The Case of the Bankerless Bubble

When I first started writing about and accumulating Bitcoin this summer, I had a vague inkling that at some point real money was going to start rushing in as it was “discovered” by the real money crowd. I’ve seen a few cycles by now and I have a rough idea of the cadence of these things.

By September, 10,000 points ago, I was sure of it (see: You can practically smell it in the air).

And now, the race is on. Wall Street is banging down the doors. There are meetings and events being held all over The Street to try to figure out a way in. One major global financial institution, I’m told by employees, has made “figuring out the custody issue” a top priority internally.

But here’s the funny thing – what if they missed it already? On the Gemini Exchange, the price of a Bitcoin just changed hands for over $14,000! We have a full-blown mania on our hands and Wall Street is still at the drawing board!

It’s the first ever Bankerless Bubble. And I’ve read all the market history books. There’s never been a phenomenon like this where the general public beats the Big Money in. It usually works the other way ’round – Wall Street pumps up a story, enriching themselves, finally retailing exposure out to the moms & pops when they’re ready to take profits.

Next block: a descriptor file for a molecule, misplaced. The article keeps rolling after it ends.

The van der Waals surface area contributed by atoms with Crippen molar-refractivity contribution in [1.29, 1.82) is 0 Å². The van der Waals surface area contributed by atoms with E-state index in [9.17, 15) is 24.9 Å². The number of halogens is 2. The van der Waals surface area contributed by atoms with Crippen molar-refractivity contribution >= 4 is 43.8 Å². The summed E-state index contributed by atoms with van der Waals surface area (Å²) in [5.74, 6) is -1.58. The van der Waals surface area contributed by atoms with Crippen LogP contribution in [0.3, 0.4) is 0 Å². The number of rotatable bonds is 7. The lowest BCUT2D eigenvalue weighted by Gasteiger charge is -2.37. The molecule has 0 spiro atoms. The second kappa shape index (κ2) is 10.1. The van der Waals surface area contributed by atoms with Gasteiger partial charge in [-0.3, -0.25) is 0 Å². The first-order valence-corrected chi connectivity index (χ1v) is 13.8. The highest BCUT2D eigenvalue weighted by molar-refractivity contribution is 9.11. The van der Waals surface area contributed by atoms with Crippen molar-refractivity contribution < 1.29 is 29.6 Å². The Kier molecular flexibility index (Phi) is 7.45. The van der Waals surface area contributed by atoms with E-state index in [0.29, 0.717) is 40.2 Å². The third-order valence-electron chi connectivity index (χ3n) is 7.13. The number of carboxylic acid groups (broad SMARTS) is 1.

They have no profits currently, because they own none of it. No one needed them to create it, promote it, trade it, package it, hype it, hold it, analyze it, manage it, custody it, store it, move it, leverage it or even talk about it. 

So either the banks missed it or we’re really just getting started. I have no idea, but I find the whole idea of a speculative bubble that moved too fast for the banks to be a delicious one.

The irony of it all is that the Bitcoin whitepaper sprung directly from the crisis itself in 2008. It was a reaction to the bailouts and money-printing that generated the idea and the Genesis block to begin with.

So does that make this karma?

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